Abstract

Objective: To establish quick and reliable diagnostic methods for detecting the cytomegavirus (CMV) infection after allogeneic hematopoietic stem cell transplantation (allo-HSCT) and to evaluate their clinical value in early diagnosis of CMV infection

Methods: (1) From March 2001 to December 2003, Seventy-four patients undergoing allo-HSCT were enrolled in this study. After allo-HSCT, all the patients were detected for CMV gB DNA in peripheral blood by haplo-nested PCR methods and 35 of 74 patients for CMV PP65 antigen in peripheral blood by the fluorescent immunohistochemistry (FIHT) assay. The positive rate and correspondence of these two methods were evaluated.

Results: (1) In 35 of 74 patients who were tested for CMV infection by two assays at the same time, the CMV-viremia was first detected at a median of 36 days after transplantation by FIHT assay and 26 days by haplo-nested PCR assay during the follow-up time of 90~720 days. The median time of positive persistence was 19 days by FIHT assay and 28 days by haplo-nested PCR assay. The significant difference of them was observed (P<0.05). The corresponding of the two assays was 88.57%. The difference of the two methods was not significant statistically. The incidence of CMV-agtigenemia and CMV-DNAemia were 65.71% and 71.43% during the follow-up days, respectively. (2) The infection rate in the nonmyeloablative allogeneic peripheral stem cell transplantation (NST) group was 78.95%, in the group of related peripheral blood stem cell transplantation (R-PBSCT) and/or related bone marrow transplantation (R-BMT) 48.57%, and in the group of unrelated bone marrow transplantation (UR-BMT) 61.54%. The infection rate of CMV in the UR-BMT group was higher than that in R-PBSCT and/or R-BMT group, but without significant difference (P>0.05). The infection rate of CMV in the NST group was significantly higher than in R-PBSCT and/or R-BMT group (P<0.05), but only a litter higher than in UR-BMT group (P>0.05). Both CMV-antigen and CMV-DNA were detected in all seven patients undergoing haploidentical hematopoietic stem cell transplantation (Hi-HSCT).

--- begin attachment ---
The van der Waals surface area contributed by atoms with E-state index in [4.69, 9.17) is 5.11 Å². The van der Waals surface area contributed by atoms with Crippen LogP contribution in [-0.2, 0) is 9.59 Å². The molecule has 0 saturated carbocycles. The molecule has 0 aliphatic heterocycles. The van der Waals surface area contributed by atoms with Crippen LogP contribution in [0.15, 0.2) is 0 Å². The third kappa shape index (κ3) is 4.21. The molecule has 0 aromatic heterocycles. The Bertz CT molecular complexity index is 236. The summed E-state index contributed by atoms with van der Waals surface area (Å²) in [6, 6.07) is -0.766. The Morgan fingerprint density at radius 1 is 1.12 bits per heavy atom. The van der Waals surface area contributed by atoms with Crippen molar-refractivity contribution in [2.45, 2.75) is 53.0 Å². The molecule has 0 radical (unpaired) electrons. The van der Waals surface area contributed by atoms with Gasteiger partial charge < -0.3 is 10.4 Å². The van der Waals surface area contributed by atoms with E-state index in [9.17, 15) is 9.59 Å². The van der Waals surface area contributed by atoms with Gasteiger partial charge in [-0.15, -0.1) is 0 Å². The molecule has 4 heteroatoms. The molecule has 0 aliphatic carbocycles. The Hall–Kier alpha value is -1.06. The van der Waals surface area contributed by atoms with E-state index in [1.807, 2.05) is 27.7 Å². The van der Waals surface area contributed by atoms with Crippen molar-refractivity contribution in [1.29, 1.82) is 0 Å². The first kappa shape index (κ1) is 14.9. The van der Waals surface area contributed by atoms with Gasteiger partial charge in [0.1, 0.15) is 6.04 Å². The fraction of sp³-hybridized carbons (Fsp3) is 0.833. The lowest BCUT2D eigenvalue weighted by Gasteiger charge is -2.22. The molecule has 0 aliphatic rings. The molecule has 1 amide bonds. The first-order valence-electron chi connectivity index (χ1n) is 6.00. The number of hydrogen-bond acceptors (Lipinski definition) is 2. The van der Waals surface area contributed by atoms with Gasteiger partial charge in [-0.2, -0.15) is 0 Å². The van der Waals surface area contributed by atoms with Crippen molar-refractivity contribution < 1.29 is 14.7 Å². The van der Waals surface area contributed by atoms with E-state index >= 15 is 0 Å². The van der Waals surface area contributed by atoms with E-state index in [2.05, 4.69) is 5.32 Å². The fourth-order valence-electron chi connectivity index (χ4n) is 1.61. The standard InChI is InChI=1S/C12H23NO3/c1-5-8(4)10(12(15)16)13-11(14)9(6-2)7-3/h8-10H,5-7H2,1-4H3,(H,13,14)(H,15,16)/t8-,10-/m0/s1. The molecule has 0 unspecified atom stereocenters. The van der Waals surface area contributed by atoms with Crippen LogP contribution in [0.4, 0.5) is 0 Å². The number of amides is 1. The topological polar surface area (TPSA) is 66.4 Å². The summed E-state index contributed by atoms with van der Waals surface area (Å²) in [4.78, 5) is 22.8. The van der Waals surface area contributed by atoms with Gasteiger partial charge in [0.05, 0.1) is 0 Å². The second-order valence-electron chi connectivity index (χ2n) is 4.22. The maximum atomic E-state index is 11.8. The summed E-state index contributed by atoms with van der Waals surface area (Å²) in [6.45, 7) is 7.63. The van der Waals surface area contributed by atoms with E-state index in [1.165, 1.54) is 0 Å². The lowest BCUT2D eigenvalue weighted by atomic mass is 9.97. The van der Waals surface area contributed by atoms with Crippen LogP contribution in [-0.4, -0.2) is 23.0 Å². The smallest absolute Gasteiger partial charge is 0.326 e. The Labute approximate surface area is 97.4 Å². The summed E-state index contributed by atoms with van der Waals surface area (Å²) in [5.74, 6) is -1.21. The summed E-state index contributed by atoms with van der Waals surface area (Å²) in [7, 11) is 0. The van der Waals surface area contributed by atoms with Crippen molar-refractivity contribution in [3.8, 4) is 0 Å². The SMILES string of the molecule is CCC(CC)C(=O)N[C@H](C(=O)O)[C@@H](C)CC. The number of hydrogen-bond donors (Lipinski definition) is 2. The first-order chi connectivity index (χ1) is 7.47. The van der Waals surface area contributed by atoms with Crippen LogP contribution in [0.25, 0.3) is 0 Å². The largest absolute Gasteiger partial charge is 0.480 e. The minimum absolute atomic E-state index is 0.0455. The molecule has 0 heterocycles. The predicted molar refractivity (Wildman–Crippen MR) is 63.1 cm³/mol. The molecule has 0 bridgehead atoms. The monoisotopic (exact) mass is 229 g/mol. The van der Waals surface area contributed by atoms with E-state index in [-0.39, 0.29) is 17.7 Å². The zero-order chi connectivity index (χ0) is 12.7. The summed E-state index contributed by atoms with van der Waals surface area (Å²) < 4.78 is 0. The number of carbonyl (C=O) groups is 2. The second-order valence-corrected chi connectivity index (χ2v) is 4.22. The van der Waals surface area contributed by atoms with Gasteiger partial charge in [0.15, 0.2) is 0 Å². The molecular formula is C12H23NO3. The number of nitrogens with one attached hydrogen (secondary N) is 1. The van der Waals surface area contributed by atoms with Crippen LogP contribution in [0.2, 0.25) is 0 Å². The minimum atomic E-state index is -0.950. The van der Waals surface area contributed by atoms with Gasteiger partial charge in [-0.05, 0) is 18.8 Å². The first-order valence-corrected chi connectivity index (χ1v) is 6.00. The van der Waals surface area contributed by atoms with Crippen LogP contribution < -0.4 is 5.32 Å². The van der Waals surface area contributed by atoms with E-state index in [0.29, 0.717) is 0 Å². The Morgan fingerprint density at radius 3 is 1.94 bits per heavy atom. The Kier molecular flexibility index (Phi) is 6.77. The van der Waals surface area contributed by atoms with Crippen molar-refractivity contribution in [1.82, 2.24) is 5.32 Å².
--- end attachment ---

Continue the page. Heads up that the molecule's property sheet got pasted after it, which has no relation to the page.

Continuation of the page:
Conclusion: (1) Both FIHT and haplo-nested PCR assays were quick and reliable diagnostic methods for detecting the CMV infection after allo-HSCT and their correspondence was good. However CMV infection could be found earlier by haplo-nested PCR assay than by FIHT assay. (2) The infection rate of CMV is high after allo-HSCT and might be different in different types of allo-HSCT.

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